A recent management science conference held at Stanford demonstrates how the study of entrepreneurship and innovation is venturing beyond company board rooms, into the realms of government and even the middle of North African revolutions.
"How many of you think that, during the Arab Spring revolution in Tunisia, the amount of state funding to entrepreneurs decreased?" Carnegie Mellon assistant professor Daniel Armanios asked a group of management researchers gathered at Stanford for this year's West Coast Research Symposium. Most of the hands in the room shot up
The two-day WCRS conference, held at Stanford in mid-September, brought together more than 90 of the world's leading management researchers, so of course they knew they were being set up. The working paper Armanios subsequently presented (co-authored by Amr Adly when Adly was at the University of Cairo) confirmed those suspicions: In both Tunisia and Egypt, their research suggests, state-owned banks actually increased their funding efforts to entrepreneurs during the revolutions. The revolutions also appeared to impact the types of firms that received funding.
If further validated, this research might inform how small-scale entrepreneurs navigate revolutions. But it might also speak to more than just business strategy. The research could inform NGOs and UN agencies, for example, as they struggle to preserve flows of essential goods like food, medicine and fuel when a revolution is toppling an autocratic regime.
This paper, and others presented at the two-day conference, are prime examples of how the field of management studies is exploring areas where policy, firm strategy and geography intersect, says Riitta Katila, a professor in Stanford's Department of Management Science and Engineering and faculty co-director of research at the Stanford Technology Ventures Program who hosted the WCRS conference.
"While there has been significant research interest in how firms innovate and compete, including by impacting public policy, this 'entrepreneurial policy' research looks at how regulatory regimes and institutional and social norms both enable entrepreneurial activities and set boundaries on those activities, particularly in new or rapidly shifting markets," Katila observes.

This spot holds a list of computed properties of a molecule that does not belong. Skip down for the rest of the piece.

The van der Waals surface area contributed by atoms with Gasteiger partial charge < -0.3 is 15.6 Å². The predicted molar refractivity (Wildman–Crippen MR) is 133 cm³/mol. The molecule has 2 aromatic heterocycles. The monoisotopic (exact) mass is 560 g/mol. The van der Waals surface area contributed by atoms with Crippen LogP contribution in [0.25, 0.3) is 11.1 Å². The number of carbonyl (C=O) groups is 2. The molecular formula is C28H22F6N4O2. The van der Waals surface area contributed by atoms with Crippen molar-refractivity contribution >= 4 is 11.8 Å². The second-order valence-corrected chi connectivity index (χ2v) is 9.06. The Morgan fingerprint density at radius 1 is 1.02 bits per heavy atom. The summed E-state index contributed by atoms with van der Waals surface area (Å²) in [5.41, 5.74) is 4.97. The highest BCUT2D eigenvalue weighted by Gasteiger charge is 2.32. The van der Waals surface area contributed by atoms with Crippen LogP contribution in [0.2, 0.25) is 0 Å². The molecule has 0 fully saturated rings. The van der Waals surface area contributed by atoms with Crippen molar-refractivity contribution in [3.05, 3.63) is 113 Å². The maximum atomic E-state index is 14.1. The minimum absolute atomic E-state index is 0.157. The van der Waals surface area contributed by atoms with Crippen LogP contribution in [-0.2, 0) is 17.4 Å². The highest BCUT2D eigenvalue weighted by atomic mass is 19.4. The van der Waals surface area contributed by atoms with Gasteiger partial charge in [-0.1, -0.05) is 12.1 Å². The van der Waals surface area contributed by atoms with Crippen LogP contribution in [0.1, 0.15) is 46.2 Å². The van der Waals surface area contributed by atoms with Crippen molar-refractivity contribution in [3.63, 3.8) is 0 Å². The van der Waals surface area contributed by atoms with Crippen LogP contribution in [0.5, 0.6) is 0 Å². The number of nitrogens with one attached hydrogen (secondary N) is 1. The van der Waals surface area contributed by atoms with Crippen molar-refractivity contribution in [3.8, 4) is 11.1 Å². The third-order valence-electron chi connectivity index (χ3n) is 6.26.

At the heart of this emerging arm of management studies is the idea that strategy is always context-dependent. And often, firms and markets respond to environmental realities in unexpected ways.
Governments, especially, need to be aware of how shifting technologies and competitive activities impact their interventions in the market, and how spillover from well-intentioned regulations, incentives and de-regulations might be driving unintended or unexpected consequences. At the WCRS conference, a working paper by Lauren Lanahan (University of Oregon), Amol M. Joshi (Oregon State) and Evan Johnson (UNC-Chapel Hill) embraced the question of incentives by looking at how the US federal government's Small Business Innovation Research (SBIR) and Small Business Technology Transfer (STTR) programs impact job creation.
A working paper by Cheng Gao (University of Michigan) and Rory McDonald (Harvard Business School), meanwhile, focused on regulation, exploring how the emerging personal genomics industry anticipated, responded to and worked with the FDA as the industry grew. The authors observed that, while some firms tried to either influence regulators or simply avoid scrutiny, others pushed regulatory boundaries in order to force the FDA to clarify its position, and as a result even ended up collaborating with the FDA to build a framework for regulating personal genomics.
Research on entrepreneurial policy continues to expand as scholars engage with an increasing array of global contexts and new problems posed by the sheer speed of digital innovation and software-driven businesses.
In the United States and Europe, questions related to antitrust regulation are coming to the fore as a place where firm strategy and policymaking meet. "Companies like Uber grew by breaking norms, and only later negotiated with regulators," Katila observes. So how does regulation function in a software-driven economy where speedy startups can often outpace regulators? And how do patterns of competition and innovation change when the Big Five—Facebook, Apple, Amazon, Netflix and Google—are so firmly entrenched that they seem to acquire all potential competitors before being meaningfully challenged? Would antitrust regulation aimed at Big Tech help or harm innovation and the economy at large?
"Questions like these used to belong to the realms of political science and economics, but management science can provide a new perspective," says Katila. "The conversations about the thought-provoking working papers presented at the WCRS conference will further expand the discipline in ways that speak to the complexity of technology entrepreneurship in today's society. PhD students from around the globe were also able to attend these sessions, and I'm excited to see how these interactions will inspire new research questions and innovative empirical approaches in the coming years."
Visit the STVP Research page to learn more about the STVP PhD program, which focuses on the study of entrepreneurship and innovation within technology-based companies.